By Ian Falconer,

Book cover of Olivia

Gibson Frazier Author Of Stop and Smell the Cookies

From the list on funny fables about mischief-makers.

Who am I?

As the father of a (currently) 11-year-old boy, and having been a boy once myself, I understand that mischief-makers can be a pain in the neck and drive adults crazy. But today’s little mischief-makers are tomorrow’s independent thinkers. And we cannot expect children to channel their rambunctious energies into positive outcomes without first giving them the tools to do so. That’s why I wrote Stop and Smell the Cookies, so that readers can actually take control before their emotions get the better of them. It’s also why I compiled this list. Perhaps, if the main characters in these stories had stopped and smelled the cookies, some of them might have avoided their literary fates. Enjoy!

Gibson's book list on funny fables about mischief-makers

Why did Gibson love this book?

Olivia has style and flair, just like all the great pigs. (Porky, Peppa, Piglet, Wilbur, and Babe, to name a few.) Whether inspired by the music of Maria Callas, the paintings of Degas or Pollack, or even just the sand at the beach, Olivia’s mischievous creativity manifests itself in art of her own, singular making. Her parents love her anyway. Fortunately, she loves her parents anyway too. 

By Ian Falconer,

Why should I read it?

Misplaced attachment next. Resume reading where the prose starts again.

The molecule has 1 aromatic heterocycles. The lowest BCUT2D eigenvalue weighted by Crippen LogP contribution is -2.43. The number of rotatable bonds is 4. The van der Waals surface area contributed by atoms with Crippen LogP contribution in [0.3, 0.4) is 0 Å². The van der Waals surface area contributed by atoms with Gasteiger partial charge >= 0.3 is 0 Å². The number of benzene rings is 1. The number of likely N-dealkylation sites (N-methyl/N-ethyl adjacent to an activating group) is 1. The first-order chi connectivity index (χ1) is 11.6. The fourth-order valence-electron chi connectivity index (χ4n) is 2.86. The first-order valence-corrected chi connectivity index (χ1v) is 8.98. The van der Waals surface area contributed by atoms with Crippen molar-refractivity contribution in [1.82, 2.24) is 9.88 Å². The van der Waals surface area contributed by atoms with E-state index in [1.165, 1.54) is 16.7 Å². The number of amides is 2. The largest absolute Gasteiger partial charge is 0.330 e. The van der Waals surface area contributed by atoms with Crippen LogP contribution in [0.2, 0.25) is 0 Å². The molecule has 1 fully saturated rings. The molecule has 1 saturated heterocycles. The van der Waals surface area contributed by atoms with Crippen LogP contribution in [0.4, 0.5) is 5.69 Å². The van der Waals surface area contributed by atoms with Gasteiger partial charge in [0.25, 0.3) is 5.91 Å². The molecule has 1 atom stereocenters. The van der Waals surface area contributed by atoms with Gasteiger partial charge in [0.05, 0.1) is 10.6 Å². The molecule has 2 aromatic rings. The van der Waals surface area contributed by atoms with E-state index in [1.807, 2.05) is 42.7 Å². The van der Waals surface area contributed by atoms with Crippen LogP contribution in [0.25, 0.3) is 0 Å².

1 author picked Olivia as one of their favorite books, and they share why you should read it.

What is this book about?

Whether at home getting ready for the day, enjoying the beach, or at bedtime, Olivia is a feisty pig who has too much energy for her own good. A Caldecott Honor Book. 20,000 first printing.

The Time Bind

By Arlie Russell Hochschild,

Book cover of The Time Bind: When Work Becomes Home and Home Becomes Work

Mark Jabbour Author Of Election 2016: The Great Divide, the Great Debate

From Mark's 3 favorite reads in 2023.

Who am I?

Author Independent Curious Straight-forward Educated Strong

Mark's 3 favorite reads in 2023

Why did Mark love this book?

The book gives insight into the beginnings of so many problem issues that face America today. Specifically, it discusses men without work, the male loneliness epidemic, joblessness, homelessness, depression, addiction, and suicide.

This book can help a reader understand why Trump won in 2016. Additionally, it can explain why he is still popular and may win again in 2024.

By Arlie Russell Hochschild,

Why should I read it?

1 author picked The Time Bind as one of their favorite books, and they share why you should read it.

What is this book about?

A New York Times Notable Book

Book cover of Sunday Funday in Koreatown

Jess Hong Author Of Lovely

From the list on I wish existed when I was a kid.

Who am I?

Growing up Asian American, the lack of representation I felt was constant and palpable. I think often about what it would have meant and how beneficial it could have been had I been able to see myself in picture books as a child. This is a list of books I wish little me could have read growing up because when I read them now they speak to that same vulnerable space in me that I still carry. They are a balm to my heart and mind, making me feel connected to both myself and others that look like me and share similar experiences.